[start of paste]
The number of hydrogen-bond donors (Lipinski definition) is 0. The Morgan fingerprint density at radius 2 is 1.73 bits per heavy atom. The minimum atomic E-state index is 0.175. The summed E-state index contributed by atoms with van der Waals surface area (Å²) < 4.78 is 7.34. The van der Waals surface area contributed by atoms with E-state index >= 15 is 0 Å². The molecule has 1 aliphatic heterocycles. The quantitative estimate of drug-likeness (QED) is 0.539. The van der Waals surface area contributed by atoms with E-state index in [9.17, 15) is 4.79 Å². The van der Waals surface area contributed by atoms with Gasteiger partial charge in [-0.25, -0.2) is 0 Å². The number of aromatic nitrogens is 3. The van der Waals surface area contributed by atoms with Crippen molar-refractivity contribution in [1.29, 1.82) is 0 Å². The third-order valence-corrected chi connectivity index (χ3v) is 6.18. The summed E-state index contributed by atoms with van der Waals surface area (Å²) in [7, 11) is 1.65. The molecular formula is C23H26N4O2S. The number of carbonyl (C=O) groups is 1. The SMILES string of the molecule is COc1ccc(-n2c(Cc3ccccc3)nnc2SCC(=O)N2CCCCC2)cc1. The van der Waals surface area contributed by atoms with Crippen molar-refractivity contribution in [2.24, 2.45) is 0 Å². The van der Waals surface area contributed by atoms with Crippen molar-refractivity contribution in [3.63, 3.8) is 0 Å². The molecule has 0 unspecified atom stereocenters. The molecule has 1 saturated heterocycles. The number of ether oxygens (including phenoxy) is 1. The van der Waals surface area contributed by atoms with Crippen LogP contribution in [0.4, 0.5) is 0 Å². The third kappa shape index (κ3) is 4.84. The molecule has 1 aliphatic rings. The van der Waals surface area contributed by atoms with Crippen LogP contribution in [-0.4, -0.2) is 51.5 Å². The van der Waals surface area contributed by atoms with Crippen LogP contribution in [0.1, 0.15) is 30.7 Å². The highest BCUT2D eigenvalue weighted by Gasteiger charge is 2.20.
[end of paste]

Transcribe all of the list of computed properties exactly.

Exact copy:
The number of hydrogen-bond donors (Lipinski definition) is 0. The Morgan fingerprint density at radius 2 is 1.73 bits per heavy atom. The minimum atomic E-state index is 0.175. The summed E-state index contributed by atoms with van der Waals surface area (Å²) < 4.78 is 7.34. The van der Waals surface area contributed by atoms with E-state index >= 15 is 0 Å². The molecule has 1 aliphatic heterocycles. The quantitative estimate of drug-likeness (QED) is 0.539. The van der Waals surface area contributed by atoms with E-state index in [9.17, 15) is 4.79 Å². The van der Waals surface area contributed by atoms with Gasteiger partial charge in [-0.25, -0.2) is 0 Å². The number of aromatic nitrogens is 3. The van der Waals surface area contributed by atoms with Crippen molar-refractivity contribution in [1.29, 1.82) is 0 Å². The third-order valence-corrected chi connectivity index (χ3v) is 6.18. The summed E-state index contributed by atoms with van der Waals surface area (Å²) in [7, 11) is 1.65. The molecular formula is C23H26N4O2S. The number of carbonyl (C=O) groups is 1. The SMILES string of the molecule is COc1ccc(-n2c(Cc3ccccc3)nnc2SCC(=O)N2CCCCC2)cc1. The van der Waals surface area contributed by atoms with Crippen molar-refractivity contribution in [2.24, 2.45) is 0 Å². The van der Waals surface area contributed by atoms with Crippen molar-refractivity contribution in [3.63, 3.8) is 0 Å². The molecule has 0 unspecified atom stereocenters. The molecule has 1 saturated heterocycles. The number of ether oxygens (including phenoxy) is 1. The van der Waals surface area contributed by atoms with Crippen LogP contribution in [0.4, 0.5) is 0 Å². The third kappa shape index (κ3) is 4.84. The molecule has 1 aliphatic rings. The van der Waals surface area contributed by atoms with Crippen LogP contribution in [-0.4, -0.2) is 51.5 Å². The van der Waals surface area contributed by atoms with Crippen LogP contribution in [0.1, 0.15) is 30.7 Å². The highest BCUT2D eigenvalue weighted by Gasteiger charge is 2.20.